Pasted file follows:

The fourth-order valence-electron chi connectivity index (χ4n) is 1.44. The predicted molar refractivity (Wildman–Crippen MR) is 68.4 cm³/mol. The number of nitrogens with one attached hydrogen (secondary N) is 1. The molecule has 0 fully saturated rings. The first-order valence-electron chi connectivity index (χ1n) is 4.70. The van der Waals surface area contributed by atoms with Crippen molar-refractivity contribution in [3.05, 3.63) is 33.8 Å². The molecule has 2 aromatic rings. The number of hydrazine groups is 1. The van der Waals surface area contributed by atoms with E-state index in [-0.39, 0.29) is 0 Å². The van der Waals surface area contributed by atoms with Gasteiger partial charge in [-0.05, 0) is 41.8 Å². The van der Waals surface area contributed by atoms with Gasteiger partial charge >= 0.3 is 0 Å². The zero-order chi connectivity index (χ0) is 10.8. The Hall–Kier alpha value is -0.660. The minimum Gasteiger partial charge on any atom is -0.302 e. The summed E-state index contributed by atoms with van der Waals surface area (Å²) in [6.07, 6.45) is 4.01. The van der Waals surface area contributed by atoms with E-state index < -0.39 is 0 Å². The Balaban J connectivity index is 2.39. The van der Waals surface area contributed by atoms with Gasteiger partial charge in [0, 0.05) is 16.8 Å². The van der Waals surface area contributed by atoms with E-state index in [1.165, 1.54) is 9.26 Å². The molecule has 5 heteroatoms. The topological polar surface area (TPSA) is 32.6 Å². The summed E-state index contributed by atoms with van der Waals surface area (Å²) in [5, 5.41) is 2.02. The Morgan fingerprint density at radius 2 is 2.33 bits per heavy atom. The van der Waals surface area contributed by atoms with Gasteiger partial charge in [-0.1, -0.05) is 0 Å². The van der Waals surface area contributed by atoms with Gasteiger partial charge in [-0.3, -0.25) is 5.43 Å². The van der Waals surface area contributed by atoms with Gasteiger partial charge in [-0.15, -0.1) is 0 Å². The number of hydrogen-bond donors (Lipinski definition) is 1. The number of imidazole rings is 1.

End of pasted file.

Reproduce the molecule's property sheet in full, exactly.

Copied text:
The fourth-order valence-electron chi connectivity index (χ4n) is 1.44. The predicted molar refractivity (Wildman–Crippen MR) is 68.4 cm³/mol. The number of nitrogens with one attached hydrogen (secondary N) is 1. The molecule has 0 fully saturated rings. The first-order valence-electron chi connectivity index (χ1n) is 4.70. The van der Waals surface area contributed by atoms with Crippen molar-refractivity contribution in [3.05, 3.63) is 33.8 Å². The molecule has 2 aromatic rings. The number of hydrazine groups is 1. The van der Waals surface area contributed by atoms with E-state index in [-0.39, 0.29) is 0 Å². The van der Waals surface area contributed by atoms with Gasteiger partial charge in [-0.05, 0) is 41.8 Å². The van der Waals surface area contributed by atoms with Gasteiger partial charge >= 0.3 is 0 Å². The zero-order chi connectivity index (χ0) is 10.8. The Hall–Kier alpha value is -0.660. The minimum Gasteiger partial charge on any atom is -0.302 e. The summed E-state index contributed by atoms with van der Waals surface area (Å²) in [6.07, 6.45) is 4.01. The van der Waals surface area contributed by atoms with E-state index < -0.39 is 0 Å². The Balaban J connectivity index is 2.39. The van der Waals surface area contributed by atoms with Gasteiger partial charge in [0, 0.05) is 16.8 Å². The van der Waals surface area contributed by atoms with E-state index in [1.165, 1.54) is 9.26 Å². The molecule has 5 heteroatoms. The topological polar surface area (TPSA) is 32.6 Å². The summed E-state index contributed by atoms with van der Waals surface area (Å²) in [5, 5.41) is 2.02. The Morgan fingerprint density at radius 2 is 2.33 bits per heavy atom. The van der Waals surface area contributed by atoms with Gasteiger partial charge in [-0.1, -0.05) is 0 Å². The van der Waals surface area contributed by atoms with Gasteiger partial charge in [-0.3, -0.25) is 5.43 Å². The van der Waals surface area contributed by atoms with Gasteiger partial charge in [-0.15, -0.1) is 0 Å². The number of hydrogen-bond donors (Lipinski definition) is 1. The number of imidazole rings is 1.